When it comes to protecting your loved ones, most financial writers describe term life insurance coverage as an absolute slam-dunk, a no-brainer that fits almost any situation. It's as hard and fast as any financial product can be: You buy a set amount of coverage at a set price for a set length of time. In practice, not all term policies are equal. Some reduce their premiums by eliminating a variety of guarantees that are included in other policies.
When you buy a term life policy that provides coverage for just a few years, the premiums are usually both level and guaranteed for the duration of the policy. On longer-term policies lasting 20 or 30 years, premiums can be level for the entire period or can increase on a predetermined schedule. Either way, most policies guarantee the premium you'll pay for that coverage. However, some policies only provide guaranteed premiums for a specified period. After that, the company can increase premiums at its discretion, usually on the policy's anniversary date.
Term life policies are often purchased for relatively short terms, ranging from one year to the more common five. At the end of that time, if you still need coverage, you can renew the policy for another term. Most term life policies guarantee this privilege, meaning the insurer can't refuse to continue your coverage as long as you keep paying premiums. This can be a crucial benefit if your health and insurability should change. With a non-guaranteed policy, the insurer could refuse to renew your coverage or insist on a full medical examination.
Convertibility is closely related to renewability, and the two are often combined in the same policy. It means that you have the right to convert your term life policy into a permanent or whole life policy without demonstrating insurability. You can keep the same death benefit or lower it as needed to bring the premiums in line with your budget. Permanent policies are cheaper when you're older, just as term policies are cheaper when you're younger. If you foresee a long-term need for life insurance, conversion can make sense. If this feature isn't guaranteed in your policy, you'll need to prove your insurability.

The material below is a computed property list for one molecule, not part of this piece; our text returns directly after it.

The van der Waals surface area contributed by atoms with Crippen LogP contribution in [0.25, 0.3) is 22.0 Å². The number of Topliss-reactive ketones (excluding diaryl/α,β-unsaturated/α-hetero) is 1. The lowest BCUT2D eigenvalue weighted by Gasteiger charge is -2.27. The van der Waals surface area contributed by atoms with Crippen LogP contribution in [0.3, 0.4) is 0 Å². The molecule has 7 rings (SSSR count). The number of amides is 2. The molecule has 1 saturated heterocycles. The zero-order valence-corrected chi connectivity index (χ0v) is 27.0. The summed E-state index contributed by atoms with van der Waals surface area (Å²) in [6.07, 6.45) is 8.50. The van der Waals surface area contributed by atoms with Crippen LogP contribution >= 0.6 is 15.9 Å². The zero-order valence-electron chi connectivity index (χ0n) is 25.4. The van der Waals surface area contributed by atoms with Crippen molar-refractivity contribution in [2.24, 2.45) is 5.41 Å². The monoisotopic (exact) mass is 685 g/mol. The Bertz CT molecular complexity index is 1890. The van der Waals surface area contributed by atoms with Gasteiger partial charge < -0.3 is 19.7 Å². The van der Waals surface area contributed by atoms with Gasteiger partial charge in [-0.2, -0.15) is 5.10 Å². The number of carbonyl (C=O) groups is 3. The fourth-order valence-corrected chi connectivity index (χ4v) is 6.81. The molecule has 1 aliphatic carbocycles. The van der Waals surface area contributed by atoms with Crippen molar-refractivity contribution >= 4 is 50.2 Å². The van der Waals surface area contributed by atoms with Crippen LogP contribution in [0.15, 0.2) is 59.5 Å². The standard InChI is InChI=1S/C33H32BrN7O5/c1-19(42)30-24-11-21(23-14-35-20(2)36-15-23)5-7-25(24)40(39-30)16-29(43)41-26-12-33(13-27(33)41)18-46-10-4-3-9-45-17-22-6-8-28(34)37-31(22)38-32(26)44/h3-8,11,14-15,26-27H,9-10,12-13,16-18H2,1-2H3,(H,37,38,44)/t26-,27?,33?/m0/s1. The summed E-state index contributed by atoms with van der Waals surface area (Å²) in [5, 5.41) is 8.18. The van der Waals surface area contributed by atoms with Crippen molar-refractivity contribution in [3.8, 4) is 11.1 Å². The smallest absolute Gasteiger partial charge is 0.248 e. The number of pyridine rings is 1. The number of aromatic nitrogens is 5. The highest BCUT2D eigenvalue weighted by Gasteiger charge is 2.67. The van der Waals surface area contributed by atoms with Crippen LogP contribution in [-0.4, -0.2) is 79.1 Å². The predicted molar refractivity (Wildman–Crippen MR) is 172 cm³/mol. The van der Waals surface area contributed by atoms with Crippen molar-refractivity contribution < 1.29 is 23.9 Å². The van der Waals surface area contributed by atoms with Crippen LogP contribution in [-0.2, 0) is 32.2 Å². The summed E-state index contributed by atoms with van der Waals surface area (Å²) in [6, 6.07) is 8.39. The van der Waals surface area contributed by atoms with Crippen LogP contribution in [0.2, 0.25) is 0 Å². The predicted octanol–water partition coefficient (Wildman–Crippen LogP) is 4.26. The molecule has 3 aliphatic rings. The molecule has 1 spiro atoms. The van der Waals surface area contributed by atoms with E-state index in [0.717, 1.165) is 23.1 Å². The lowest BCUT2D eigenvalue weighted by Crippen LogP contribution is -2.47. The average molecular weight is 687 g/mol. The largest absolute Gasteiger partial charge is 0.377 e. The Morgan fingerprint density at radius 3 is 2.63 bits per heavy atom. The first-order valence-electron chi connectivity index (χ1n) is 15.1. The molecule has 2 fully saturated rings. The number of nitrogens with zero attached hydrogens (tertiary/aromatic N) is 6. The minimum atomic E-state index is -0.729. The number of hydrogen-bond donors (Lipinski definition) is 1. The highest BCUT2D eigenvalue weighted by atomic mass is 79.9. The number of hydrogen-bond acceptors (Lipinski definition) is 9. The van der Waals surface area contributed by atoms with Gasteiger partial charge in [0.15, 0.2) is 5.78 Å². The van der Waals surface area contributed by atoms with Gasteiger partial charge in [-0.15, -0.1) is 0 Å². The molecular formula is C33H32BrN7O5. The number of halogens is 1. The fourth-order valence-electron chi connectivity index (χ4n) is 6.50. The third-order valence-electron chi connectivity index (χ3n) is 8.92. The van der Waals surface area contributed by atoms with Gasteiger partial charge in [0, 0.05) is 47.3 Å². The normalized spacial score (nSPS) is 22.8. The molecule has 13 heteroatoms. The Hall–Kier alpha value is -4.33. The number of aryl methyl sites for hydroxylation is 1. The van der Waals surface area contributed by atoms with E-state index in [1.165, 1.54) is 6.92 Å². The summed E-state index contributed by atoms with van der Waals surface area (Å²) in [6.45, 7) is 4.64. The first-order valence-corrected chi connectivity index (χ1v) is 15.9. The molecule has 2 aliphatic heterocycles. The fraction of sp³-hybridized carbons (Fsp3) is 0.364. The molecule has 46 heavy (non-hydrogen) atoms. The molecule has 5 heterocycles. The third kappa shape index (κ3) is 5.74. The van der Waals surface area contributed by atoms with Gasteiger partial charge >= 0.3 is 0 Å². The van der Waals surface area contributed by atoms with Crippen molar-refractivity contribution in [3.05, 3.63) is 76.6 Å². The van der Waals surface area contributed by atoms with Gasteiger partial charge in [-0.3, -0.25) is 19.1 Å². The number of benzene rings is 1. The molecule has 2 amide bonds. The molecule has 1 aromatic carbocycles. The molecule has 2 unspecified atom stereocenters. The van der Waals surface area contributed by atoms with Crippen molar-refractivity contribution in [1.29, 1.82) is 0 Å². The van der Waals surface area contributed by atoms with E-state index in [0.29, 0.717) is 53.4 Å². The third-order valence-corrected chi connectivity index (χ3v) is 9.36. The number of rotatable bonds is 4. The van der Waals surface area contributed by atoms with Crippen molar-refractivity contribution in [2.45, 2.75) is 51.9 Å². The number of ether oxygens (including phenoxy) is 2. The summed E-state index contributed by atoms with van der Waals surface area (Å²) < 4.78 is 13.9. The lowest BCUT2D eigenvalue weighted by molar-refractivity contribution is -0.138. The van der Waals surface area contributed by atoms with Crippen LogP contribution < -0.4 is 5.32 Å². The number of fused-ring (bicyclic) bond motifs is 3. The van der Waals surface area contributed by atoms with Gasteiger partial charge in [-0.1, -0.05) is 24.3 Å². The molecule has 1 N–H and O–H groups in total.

Many whole life policies have a guaranteed minimum death benefit, and the policy's investment component provides additional cash values on top of that guarantee. Term life policies are simpler and usually guarantee a fixed death benefit. However, some companies offer non-guaranteed policies with variable death benefits. This approach is relatively rare and you're unlikely to be offered that kind of policy without explanation, but it's better to be safe than sorry. Ask your broker, or -- better yet -- scrutinize the quote carefully before you sign on the dotted line.
Term policies with non-guaranteed features are designed to keep the insurer's costs down and make it possible to pass along the lowest possible premium. If you absolutely, positively need the coverage and have the tightest of budgets, any life insurance is better than none. Bear in mind, though, that the highest cost of all is being refused coverage when you need it. Online services have made it possible for consumers to compare hundreds or even thousands of policies with a few mouse clicks, and you should be able to find a policy with guaranteed features to fit almost any budget.
Fred Decker is a trained chef and certified food-safety trainer. Decker wrote for the Saint John, New Brunswick Telegraph-Journal, and has been published in Canada's Hospitality and Foodservice magazine. He's held positions selling computers, insurance and mutual funds, and was educated at Memorial University of Newfoundland and the Northern Alberta Institute of Technology.